Born in Philadelphia to Palestinian immigrants who moved to the United States in 1967, Susan Muaddi Darraj has always loved books. She describes herself as a quiet child who found a lot of herself through reading.
“Being Palestinian has everything to do with what we do.” Rita Lahoud and Sandra Bahhur, a special education teacher and a registered nurse respectively, are sisters who are accustomed to helping others.
“The aim of my designs is to preserve Palestinian indigenous culture while bridging the gap between Eastern and Western worlds,” pronounces Suzy Tamimi, a New York-based Palestinian designer who repurposes and combines traditional embroidery with contemporary designs.
Wafa Ghnaim is introducing people to “tatreez” through her workshops.
From the young age of three, Samar Haddad King has used dance and movement as a tool for self-expression. Growing up Palestinian-American in the diaspora, King found that movement helped overcome communication barriers: “When we were younger and didn’t all have a common language yet, I found it interesting how dance or movement could transcend language.”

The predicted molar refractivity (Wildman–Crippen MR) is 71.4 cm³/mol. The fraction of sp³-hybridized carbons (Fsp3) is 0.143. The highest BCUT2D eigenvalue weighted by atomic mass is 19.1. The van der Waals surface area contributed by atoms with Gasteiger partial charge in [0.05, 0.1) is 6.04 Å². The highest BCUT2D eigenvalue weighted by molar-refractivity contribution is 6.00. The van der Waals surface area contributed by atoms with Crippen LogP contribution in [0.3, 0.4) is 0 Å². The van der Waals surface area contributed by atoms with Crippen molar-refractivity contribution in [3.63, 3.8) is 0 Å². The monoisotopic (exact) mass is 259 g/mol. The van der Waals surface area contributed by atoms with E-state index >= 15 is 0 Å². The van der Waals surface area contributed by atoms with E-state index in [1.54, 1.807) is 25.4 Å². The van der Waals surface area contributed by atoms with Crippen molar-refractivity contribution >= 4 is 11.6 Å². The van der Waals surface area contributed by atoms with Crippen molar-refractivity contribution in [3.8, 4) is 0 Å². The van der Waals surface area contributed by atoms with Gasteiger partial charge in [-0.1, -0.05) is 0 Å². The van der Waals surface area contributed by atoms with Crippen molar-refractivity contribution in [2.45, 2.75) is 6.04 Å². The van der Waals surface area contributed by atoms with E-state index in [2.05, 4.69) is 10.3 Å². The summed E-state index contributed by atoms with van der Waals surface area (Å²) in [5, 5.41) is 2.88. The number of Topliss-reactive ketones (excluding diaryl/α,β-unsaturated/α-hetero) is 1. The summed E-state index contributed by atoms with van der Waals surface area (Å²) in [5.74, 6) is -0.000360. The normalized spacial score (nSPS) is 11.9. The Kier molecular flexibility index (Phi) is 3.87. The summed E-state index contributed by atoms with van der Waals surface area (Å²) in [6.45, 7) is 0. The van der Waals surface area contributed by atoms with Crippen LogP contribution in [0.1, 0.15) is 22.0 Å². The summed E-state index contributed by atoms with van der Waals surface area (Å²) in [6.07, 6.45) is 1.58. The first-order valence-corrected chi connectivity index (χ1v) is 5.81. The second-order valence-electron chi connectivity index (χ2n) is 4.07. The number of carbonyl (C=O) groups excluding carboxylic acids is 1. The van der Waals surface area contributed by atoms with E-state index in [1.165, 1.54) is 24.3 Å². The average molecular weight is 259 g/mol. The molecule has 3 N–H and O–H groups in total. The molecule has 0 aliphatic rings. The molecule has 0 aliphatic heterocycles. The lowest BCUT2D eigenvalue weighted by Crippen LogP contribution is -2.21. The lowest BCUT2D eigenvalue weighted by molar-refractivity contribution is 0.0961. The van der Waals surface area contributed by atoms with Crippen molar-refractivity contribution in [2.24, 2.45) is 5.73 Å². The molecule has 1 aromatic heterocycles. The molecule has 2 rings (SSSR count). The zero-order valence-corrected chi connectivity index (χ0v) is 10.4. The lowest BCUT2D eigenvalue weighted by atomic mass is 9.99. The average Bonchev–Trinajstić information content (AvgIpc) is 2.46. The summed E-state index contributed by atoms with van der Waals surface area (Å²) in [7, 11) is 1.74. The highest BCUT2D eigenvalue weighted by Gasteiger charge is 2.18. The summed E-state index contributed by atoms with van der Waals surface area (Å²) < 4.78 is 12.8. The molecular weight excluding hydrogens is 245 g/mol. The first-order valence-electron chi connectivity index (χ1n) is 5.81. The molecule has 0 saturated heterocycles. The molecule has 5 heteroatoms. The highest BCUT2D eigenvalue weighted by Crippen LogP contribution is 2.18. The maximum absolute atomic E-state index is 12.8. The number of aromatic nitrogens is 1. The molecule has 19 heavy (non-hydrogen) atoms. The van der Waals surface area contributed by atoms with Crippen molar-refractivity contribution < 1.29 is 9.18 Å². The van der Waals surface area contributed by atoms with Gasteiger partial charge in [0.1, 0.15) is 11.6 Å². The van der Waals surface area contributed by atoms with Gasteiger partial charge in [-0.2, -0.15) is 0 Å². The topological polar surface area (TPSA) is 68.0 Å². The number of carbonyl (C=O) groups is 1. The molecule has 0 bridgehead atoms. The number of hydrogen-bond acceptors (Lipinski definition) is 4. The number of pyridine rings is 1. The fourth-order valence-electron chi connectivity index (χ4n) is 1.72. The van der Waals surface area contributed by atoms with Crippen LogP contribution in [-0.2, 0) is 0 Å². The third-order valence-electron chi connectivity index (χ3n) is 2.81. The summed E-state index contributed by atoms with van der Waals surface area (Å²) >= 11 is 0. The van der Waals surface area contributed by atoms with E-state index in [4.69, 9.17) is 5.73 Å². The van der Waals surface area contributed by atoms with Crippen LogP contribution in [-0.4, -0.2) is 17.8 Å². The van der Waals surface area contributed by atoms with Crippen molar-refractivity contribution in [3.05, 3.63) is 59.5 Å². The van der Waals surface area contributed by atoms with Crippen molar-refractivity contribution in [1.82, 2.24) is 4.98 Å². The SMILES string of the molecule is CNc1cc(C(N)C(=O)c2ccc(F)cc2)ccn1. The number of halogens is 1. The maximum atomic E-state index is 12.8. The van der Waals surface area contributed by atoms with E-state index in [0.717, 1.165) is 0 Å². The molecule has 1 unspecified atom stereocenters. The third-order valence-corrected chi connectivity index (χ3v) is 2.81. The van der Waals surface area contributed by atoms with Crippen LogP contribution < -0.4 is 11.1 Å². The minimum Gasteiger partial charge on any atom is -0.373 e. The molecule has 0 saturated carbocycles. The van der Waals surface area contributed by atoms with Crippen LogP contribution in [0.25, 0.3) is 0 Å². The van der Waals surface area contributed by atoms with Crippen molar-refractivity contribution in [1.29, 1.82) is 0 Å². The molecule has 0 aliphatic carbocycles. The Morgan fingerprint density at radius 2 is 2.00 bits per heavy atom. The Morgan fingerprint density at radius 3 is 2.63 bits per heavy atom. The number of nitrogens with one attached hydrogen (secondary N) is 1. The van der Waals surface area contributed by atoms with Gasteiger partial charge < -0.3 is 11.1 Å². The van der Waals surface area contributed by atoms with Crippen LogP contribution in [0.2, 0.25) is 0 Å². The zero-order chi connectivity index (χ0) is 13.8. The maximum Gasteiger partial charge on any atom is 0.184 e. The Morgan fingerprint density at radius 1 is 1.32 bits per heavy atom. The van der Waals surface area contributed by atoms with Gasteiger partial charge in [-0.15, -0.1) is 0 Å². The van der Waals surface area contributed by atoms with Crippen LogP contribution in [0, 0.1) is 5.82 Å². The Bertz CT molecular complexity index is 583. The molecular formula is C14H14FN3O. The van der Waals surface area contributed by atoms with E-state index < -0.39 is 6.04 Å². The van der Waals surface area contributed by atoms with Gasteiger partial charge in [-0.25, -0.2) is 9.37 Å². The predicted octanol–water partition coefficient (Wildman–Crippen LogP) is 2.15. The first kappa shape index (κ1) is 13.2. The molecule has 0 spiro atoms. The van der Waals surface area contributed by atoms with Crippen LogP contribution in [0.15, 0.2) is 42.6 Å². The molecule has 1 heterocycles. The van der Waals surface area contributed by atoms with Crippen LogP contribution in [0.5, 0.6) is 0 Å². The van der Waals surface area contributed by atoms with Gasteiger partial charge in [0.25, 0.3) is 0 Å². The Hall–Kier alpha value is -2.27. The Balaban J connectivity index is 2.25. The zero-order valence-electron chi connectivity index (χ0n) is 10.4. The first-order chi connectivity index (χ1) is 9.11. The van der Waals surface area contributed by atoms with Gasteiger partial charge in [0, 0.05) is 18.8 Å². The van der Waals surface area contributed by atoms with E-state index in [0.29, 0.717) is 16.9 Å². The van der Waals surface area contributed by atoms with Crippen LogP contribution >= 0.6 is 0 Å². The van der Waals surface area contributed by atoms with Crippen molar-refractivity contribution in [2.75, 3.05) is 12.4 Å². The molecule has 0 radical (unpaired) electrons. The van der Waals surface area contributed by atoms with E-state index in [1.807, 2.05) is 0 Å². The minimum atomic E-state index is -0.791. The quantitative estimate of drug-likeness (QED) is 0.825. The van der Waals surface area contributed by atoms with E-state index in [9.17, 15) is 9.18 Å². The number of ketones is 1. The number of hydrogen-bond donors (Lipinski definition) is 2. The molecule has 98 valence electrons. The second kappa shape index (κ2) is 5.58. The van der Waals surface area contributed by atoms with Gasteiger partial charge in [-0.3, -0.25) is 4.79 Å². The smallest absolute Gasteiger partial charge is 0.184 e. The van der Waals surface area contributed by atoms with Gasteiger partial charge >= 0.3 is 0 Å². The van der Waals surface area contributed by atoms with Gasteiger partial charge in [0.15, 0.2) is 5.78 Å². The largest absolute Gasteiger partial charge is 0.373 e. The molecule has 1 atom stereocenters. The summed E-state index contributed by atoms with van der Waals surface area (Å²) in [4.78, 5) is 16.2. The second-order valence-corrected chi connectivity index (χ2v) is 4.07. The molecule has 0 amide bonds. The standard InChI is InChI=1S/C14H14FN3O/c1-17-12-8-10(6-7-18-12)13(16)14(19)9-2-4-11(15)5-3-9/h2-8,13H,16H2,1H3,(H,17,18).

Tanoreen’s owner, Rawia Bishara, was born in Nazareth and followed her husband to the United States in 1973. In 1998, after raising two children, she opened the place with only ten seats.
Reflecting on his career and writing, Bisharat explains, “Fighting injustice is what inspires me professionally, personally and creatively through my legal career, as an educator and as a musician.”
Palestinian-American law professor turned blues musician George Bisharat has a new album out on July 16. Taking the blues world by storm as Big Harp George, his latest record, Uptown Cool, is already creating a lot of buzz. Alternative Facts is the first video off the album, a biting parody about living in a post-truth world brought on by the Trump administration.
The second edition of Tatreetz & Tea, a book on the history of Palestinian embroidery, is set to be released later this month. Tatreez & Tea, a U.S.-based initiative dedicated to preserving Palestinian embroidery (tatreez), folk art, and storytelling, celebrates the release of its second edition book this June 30th.